How about security deposits?

Security Deposits

Landlord Advocacy: Legalities of the Residential Buy & Hold Business Model on Long Island.

What about security deposits? Well, security is there for the landlord to recoup their money when there’s damages to the property, but it’s one of the most misused things out there. In New York, if you have security, you’re supposed to keep it in a segregated account, no questions asked from the minute you get it until the minute you give it back to the tenant. If you don’t, then the tenant wants to go after you for it, the damages are the amount of the security.

This is a problem because I know a lot of landlords, they basically use their security as operating income and this can arise at any time. It all, usually arises when there’s an eviction happening and they want to fight it and they’ll counter claim for an accounting on the security and then you’ve got a problem. It’s particularly a problem if you’re buying a property and there’s tenants already in it and prior landlord held security because now you’re subject to whatever the prior landlord did. So if they at any point commingled the security, you got a problem.

Now when we say “segregated account,” we mean segregated, or separate from your rents. So you’re holding it as security and you are considered the trustee of the security and if you’re a trustee of anything, you keep it separate from your own stuff.

I am often asked, “Can I put the security in a savings account?” Sure. You can put in a savings account, you can put it in any kind of account you want, as long as the money is there, when the tenant ever asked for it, not that they’re entitled to it but they could just say, “Hey, is my money there, give me notice and I want to know where it’s been since I gave it to you”. You got to give it to them.

The rule is the security cannot be the same account that where the rent goes.

Above is the full video transcript of following video:

About the Presentation by Mr. James Clark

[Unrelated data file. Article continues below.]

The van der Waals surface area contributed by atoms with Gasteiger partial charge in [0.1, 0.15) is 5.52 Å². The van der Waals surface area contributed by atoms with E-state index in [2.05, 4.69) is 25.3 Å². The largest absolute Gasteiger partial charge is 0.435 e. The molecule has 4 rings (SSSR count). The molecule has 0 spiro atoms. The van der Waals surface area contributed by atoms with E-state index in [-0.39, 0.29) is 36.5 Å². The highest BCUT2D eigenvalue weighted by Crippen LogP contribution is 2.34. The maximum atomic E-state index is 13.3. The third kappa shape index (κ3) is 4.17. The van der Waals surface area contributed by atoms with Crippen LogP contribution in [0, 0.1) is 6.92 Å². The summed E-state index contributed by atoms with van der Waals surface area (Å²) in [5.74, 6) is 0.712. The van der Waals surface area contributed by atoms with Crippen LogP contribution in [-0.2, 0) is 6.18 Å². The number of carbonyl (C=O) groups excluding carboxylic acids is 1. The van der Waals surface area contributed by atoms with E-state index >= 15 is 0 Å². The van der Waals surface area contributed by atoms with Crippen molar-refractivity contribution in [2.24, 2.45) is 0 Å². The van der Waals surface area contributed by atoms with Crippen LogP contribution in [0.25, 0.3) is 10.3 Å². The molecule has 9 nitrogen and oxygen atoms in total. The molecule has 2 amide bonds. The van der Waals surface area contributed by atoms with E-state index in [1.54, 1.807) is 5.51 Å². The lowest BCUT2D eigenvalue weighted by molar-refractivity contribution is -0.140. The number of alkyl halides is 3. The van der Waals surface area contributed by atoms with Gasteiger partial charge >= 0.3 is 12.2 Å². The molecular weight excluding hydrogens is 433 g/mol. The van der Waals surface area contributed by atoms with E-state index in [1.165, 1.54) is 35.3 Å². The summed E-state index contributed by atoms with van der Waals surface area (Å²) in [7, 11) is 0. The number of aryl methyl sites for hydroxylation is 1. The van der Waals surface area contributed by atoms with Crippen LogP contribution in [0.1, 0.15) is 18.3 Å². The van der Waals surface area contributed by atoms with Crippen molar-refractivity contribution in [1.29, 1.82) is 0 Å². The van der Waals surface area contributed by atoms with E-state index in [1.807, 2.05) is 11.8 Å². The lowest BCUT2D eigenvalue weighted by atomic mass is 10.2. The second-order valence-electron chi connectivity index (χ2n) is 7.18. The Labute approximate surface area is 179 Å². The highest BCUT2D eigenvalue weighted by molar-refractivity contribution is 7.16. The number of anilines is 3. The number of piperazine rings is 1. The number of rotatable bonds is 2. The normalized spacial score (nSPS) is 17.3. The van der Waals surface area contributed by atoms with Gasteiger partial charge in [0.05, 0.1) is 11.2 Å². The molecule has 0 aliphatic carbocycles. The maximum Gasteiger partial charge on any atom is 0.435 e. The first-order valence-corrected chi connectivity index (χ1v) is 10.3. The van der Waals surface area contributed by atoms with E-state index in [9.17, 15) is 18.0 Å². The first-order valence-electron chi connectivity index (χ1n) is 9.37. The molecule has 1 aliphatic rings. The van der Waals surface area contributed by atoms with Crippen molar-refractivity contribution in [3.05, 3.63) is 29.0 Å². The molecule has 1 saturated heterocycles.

The above is a clip from a presentation that attorney, Jim Clark made to the East Coast Real Estate Investors Association (“ECREIA”) in March, 2019 entitled: “Landlord Advocacy: The Legalities of the Residential Buy & Hold Model on Long Island.”

Mr. Clark will be leading a follow-up discussion on these topics, and specifically how they’ve changed under the New York Housing Stability & Tenant Protection Act of 2019 at the monthly meeting of ECREIA at 6:30pm on September 25, 2017 at Domenico’s Restaurant at 3270-A Hempstead, Tpke, Levittown, NY 11756. To learn more about ECREIA, click here.

In this clip, Mr. Clark discussed the practical and legal considerations relating to security deposits landlords should be aware of for their Long Island residential rental.

To view the full presentation, click here.

During this presentation, Mr. Clark discusses solutions to some of the most common legal issues landlords face including:

  • How to hold title to a rental property
  • How do I know if it’s a good rental property?
  • Marketing Strategies For Your Rental Property
  • Applications and Tenant Background Checks
  • Anti-Discrimination Laws Effecting Long Island Residential Rentals
  • What About Lease Agreements
  • How About Security Deposits
  • Collecting Rent
  • What To Do When a Tenant Doesn’t Pay
  • The Landlord Mindset

East Coast Real Estate Investors Association is a member group of National REIA and conducts monthly educational and networking meetings for real estate investors. To learn more about ECREIA go to

For more information, or if you need help with a landlord-tenant or eviction matter, please contact us.